The National and Plurinational Community: Necessary and Impossible
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Traditional renditions of the idea of community have faced many new critiques in the face of our increasingly globalized world that has come to be organized into national communities, or nation-states. Following a transdisciplinary and critical approach I intend to address the problem by asking: ‘How does a diverse group of people, in a world in which uniformity offers legitimacy to the nation-state, become a community? How can diversity can be overcome or even become itself the common ground that holds together a community?’ These theoretical questions will lead me to inquire the idea of plurinationalism, which attempts to tie together various national identities into one community of citizens of the same nation-state. This research will seek to form a connection between the idea of plurinationalism and the concept of the national community. Given the idea that the congruence with a cultural community is what gives legitimacy to the political unit, what kind of legitimacy can come from a community that defines itself as plural? Can pluralism be the basis and the glue for a wider community explicitly imagined to support/legitimize the existence of a state? Can the idea of plurinationalism help solve the inherent contradictions created by communities?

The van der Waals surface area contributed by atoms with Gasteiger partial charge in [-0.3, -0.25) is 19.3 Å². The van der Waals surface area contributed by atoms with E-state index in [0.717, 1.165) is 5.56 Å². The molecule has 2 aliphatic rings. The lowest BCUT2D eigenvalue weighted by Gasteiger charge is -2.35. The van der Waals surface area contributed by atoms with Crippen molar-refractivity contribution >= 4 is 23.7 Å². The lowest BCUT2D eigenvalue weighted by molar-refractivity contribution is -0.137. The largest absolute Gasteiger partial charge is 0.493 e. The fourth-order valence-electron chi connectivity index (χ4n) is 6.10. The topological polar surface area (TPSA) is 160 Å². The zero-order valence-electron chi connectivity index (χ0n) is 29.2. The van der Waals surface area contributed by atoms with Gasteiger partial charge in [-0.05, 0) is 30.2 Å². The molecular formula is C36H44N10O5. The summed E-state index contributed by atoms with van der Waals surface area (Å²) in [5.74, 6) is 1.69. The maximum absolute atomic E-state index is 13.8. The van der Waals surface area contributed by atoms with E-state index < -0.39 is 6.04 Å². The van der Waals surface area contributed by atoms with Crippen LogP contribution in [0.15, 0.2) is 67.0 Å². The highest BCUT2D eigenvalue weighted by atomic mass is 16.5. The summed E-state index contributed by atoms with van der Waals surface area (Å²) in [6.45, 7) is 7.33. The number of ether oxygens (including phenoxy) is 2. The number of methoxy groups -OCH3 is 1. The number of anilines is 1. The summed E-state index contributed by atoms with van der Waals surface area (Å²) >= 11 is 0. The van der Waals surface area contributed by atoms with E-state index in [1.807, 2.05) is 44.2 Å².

principle of nationalism
Burnham, Rebekah Jordan (2019). The National and Plurinational Community: Necessary and Impossible. Undergraduate Research Scholars Program. Available electronically from
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